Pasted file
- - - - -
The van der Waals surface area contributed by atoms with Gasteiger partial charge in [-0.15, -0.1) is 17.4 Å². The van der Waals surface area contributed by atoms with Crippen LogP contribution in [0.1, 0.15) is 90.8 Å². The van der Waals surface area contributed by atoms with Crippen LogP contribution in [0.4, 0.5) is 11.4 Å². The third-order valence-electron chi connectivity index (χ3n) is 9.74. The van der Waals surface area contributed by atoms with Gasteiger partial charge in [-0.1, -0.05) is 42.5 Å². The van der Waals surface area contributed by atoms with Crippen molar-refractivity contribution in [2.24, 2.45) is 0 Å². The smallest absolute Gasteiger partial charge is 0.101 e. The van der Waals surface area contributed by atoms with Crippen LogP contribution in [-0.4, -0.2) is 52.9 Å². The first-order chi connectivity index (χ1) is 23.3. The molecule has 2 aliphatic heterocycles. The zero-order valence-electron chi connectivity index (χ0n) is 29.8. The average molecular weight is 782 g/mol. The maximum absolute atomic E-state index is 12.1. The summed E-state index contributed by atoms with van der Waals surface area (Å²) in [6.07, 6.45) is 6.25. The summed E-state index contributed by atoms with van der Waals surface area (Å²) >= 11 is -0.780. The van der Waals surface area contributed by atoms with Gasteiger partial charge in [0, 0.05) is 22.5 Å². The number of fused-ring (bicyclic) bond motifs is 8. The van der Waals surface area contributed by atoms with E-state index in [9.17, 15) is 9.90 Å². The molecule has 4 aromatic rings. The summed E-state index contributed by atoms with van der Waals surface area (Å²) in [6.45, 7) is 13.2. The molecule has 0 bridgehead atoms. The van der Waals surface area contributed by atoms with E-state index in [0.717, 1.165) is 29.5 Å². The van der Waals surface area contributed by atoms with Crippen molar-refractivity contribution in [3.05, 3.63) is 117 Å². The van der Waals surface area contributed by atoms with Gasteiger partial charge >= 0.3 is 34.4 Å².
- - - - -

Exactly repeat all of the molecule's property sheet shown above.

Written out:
The van der Waals surface area contributed by atoms with Gasteiger partial charge in [-0.15, -0.1) is 17.4 Å². The van der Waals surface area contributed by atoms with Crippen LogP contribution in [0.1, 0.15) is 90.8 Å². The van der Waals surface area contributed by atoms with Crippen LogP contribution in [0.4, 0.5) is 11.4 Å². The third-order valence-electron chi connectivity index (χ3n) is 9.74. The van der Waals surface area contributed by atoms with Gasteiger partial charge in [-0.1, -0.05) is 42.5 Å². The van der Waals surface area contributed by atoms with Crippen molar-refractivity contribution in [2.24, 2.45) is 0 Å². The smallest absolute Gasteiger partial charge is 0.101 e. The van der Waals surface area contributed by atoms with Crippen LogP contribution in [-0.4, -0.2) is 52.9 Å². The first-order chi connectivity index (χ1) is 23.3. The molecule has 2 aliphatic heterocycles. The zero-order valence-electron chi connectivity index (χ0n) is 29.8. The average molecular weight is 782 g/mol. The maximum absolute atomic E-state index is 12.1. The summed E-state index contributed by atoms with van der Waals surface area (Å²) in [6.07, 6.45) is 6.25. The summed E-state index contributed by atoms with van der Waals surface area (Å²) >= 11 is -0.780. The van der Waals surface area contributed by atoms with Gasteiger partial charge in [0, 0.05) is 22.5 Å². The number of fused-ring (bicyclic) bond motifs is 8. The van der Waals surface area contributed by atoms with E-state index in [9.17, 15) is 9.90 Å². The molecule has 4 aromatic rings. The summed E-state index contributed by atoms with van der Waals surface area (Å²) in [6.45, 7) is 13.2. The molecule has 0 bridgehead atoms. The van der Waals surface area contributed by atoms with E-state index in [0.717, 1.165) is 29.5 Å². The van der Waals surface area contributed by atoms with Crippen molar-refractivity contribution in [3.05, 3.63) is 117 Å². The van der Waals surface area contributed by atoms with Gasteiger partial charge >= 0.3 is 34.4 Å².